Falklands fisheries battle: Brexit trade talks erupt in fight for tariff-free squid
Fishing rights in UK waters remains one of the major obstacles between the EU and UK as negotiations continue. The Falkland Islands have warned of a huge loss to their economy if trade links for this squid are lost. According to the Financial Times, UK officials have requested tariff-free trade in the British Overseas Territory, in Brexit talks.
Without the exports being covered by any future trade deal, the squid could have tariffs of six percent and some fish products could even have tariffs of 18 percent.
The government on the islands has warned there would be people made unemployed if these tariffs were to be brought in.
The Falklands main fish export is Loligo squid, a type of calamari, and its government believes around half of the calamari eaten in Southern Europe comes from their seas.
This squid arrives in the EU though the Spanish port of Vigo.
Fish products make up more than 30 percent of the Falklands' government revenue.
Chief EU Brexit negotiator, Michel Barnier, has said: "We want a balanced solution, linking access to waters and access to markets.
"There will not be a trade and economic agreement without an agreement on fish."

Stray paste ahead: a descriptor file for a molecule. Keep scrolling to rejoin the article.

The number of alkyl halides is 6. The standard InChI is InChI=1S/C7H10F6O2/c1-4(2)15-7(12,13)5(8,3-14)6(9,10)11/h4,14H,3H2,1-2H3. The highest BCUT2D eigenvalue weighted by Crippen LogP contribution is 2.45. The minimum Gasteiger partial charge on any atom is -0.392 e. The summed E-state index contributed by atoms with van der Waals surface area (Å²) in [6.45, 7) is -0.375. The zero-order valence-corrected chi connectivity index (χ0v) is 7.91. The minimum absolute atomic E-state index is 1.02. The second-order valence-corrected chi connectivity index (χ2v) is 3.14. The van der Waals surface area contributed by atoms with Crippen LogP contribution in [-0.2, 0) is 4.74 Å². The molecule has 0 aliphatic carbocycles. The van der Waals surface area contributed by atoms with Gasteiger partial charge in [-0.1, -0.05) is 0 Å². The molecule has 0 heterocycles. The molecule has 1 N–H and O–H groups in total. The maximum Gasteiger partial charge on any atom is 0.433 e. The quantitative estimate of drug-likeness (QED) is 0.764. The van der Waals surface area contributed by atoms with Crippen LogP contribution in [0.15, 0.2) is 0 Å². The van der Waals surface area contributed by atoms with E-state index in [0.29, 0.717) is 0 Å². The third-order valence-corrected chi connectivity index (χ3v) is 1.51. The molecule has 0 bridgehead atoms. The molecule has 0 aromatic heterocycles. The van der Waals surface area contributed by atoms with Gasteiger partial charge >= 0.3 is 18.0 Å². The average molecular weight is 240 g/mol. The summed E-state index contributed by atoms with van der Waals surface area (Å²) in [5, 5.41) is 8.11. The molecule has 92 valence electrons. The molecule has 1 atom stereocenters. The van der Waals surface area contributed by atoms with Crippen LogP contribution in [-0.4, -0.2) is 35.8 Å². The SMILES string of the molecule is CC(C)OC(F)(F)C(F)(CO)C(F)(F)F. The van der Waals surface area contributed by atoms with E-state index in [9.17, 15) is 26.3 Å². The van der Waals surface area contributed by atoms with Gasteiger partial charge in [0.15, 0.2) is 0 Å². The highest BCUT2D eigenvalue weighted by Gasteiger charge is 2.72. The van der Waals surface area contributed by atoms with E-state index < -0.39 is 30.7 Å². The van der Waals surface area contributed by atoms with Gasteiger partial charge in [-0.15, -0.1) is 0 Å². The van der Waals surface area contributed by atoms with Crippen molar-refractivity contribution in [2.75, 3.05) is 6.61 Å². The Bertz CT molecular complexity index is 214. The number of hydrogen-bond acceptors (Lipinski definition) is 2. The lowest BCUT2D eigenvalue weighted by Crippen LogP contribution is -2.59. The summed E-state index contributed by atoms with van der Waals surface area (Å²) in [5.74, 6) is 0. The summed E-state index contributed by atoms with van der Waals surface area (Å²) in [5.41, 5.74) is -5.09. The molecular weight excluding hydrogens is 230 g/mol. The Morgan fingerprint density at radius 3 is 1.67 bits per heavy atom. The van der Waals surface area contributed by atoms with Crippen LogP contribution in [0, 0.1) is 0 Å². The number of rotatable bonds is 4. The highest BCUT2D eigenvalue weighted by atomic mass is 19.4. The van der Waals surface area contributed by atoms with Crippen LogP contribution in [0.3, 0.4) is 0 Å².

The Common Fisheries Policy was the reason many British fishermen voted to leave the bloc in 2016's referendum.
Many countries in the EU depend on their access to UK waters and are concerned Brexit could harm their business.
A UK government spokesperson said: “As stated in the UK government’s approach to negotiations with the EU.
"The UK would act on behalf of all the territories for whose international relations the UK is responsible and seek outcomes which support the territories' security and economic interests."
The EU and Britain must find solutions on issues, such as fisheries and trade, before July 1 when a decision to extend the transition period beyond 2020 must be made.
Throughout the pandemic, leaders have held video calls to continue with Brexit talks.
The UK government is hoping by the summer EU states would stop intervening on talks and allow Barnier to form a trade and security deal.
However, the EU now believes talks will continue into October, which concerns the UK as the country must prepare for any upcoming deal.